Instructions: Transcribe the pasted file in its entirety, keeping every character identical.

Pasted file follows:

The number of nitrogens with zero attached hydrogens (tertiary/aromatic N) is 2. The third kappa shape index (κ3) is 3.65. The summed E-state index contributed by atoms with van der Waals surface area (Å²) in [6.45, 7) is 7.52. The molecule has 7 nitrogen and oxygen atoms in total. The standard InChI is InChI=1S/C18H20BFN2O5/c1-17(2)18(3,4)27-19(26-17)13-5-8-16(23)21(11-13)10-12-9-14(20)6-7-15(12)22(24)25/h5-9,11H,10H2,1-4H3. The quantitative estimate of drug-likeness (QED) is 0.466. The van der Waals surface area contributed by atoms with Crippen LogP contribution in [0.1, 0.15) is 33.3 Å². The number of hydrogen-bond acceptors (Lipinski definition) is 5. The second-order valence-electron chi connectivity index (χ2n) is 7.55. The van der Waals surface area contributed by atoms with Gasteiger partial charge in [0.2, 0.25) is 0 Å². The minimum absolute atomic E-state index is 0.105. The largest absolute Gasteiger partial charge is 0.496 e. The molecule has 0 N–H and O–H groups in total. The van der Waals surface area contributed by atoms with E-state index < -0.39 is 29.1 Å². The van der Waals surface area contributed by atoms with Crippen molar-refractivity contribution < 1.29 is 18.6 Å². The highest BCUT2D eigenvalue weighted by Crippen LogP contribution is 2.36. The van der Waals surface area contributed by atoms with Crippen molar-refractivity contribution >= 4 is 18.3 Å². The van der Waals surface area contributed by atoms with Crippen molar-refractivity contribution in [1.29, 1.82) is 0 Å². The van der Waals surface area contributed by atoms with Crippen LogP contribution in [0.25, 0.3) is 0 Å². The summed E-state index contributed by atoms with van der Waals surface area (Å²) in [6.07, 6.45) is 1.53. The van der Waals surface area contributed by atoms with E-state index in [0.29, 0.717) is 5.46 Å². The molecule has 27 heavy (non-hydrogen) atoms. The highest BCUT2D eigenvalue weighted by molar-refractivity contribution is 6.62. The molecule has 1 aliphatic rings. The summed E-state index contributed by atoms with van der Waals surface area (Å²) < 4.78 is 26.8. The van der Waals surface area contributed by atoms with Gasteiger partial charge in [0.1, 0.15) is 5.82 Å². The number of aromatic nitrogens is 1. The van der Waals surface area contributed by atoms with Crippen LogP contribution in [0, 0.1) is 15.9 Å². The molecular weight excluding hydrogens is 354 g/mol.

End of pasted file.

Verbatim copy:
The number of nitrogens with zero attached hydrogens (tertiary/aromatic N) is 2. The third kappa shape index (κ3) is 3.65. The summed E-state index contributed by atoms with van der Waals surface area (Å²) in [6.45, 7) is 7.52. The molecule has 7 nitrogen and oxygen atoms in total. The standard InChI is InChI=1S/C18H20BFN2O5/c1-17(2)18(3,4)27-19(26-17)13-5-8-16(23)21(11-13)10-12-9-14(20)6-7-15(12)22(24)25/h5-9,11H,10H2,1-4H3. The quantitative estimate of drug-likeness (QED) is 0.466. The van der Waals surface area contributed by atoms with Crippen LogP contribution in [0.1, 0.15) is 33.3 Å². The number of hydrogen-bond acceptors (Lipinski definition) is 5. The second-order valence-electron chi connectivity index (χ2n) is 7.55. The van der Waals surface area contributed by atoms with Gasteiger partial charge in [0.2, 0.25) is 0 Å². The minimum absolute atomic E-state index is 0.105. The largest absolute Gasteiger partial charge is 0.496 e. The molecule has 0 N–H and O–H groups in total. The van der Waals surface area contributed by atoms with E-state index < -0.39 is 29.1 Å². The van der Waals surface area contributed by atoms with Crippen molar-refractivity contribution < 1.29 is 18.6 Å². The highest BCUT2D eigenvalue weighted by Crippen LogP contribution is 2.36. The van der Waals surface area contributed by atoms with Crippen molar-refractivity contribution >= 4 is 18.3 Å². The van der Waals surface area contributed by atoms with Crippen molar-refractivity contribution in [1.29, 1.82) is 0 Å². The van der Waals surface area contributed by atoms with Crippen LogP contribution in [0.25, 0.3) is 0 Å². The summed E-state index contributed by atoms with van der Waals surface area (Å²) in [6.07, 6.45) is 1.53. The van der Waals surface area contributed by atoms with E-state index in [0.29, 0.717) is 5.46 Å². The molecule has 27 heavy (non-hydrogen) atoms. The highest BCUT2D eigenvalue weighted by molar-refractivity contribution is 6.62. The molecule has 1 aliphatic rings. The summed E-state index contributed by atoms with van der Waals surface area (Å²) < 4.78 is 26.8. The van der Waals surface area contributed by atoms with Gasteiger partial charge in [0.1, 0.15) is 5.82 Å². The number of aromatic nitrogens is 1. The van der Waals surface area contributed by atoms with Crippen LogP contribution in [0, 0.1) is 15.9 Å². The molecular weight excluding hydrogens is 354 g/mol.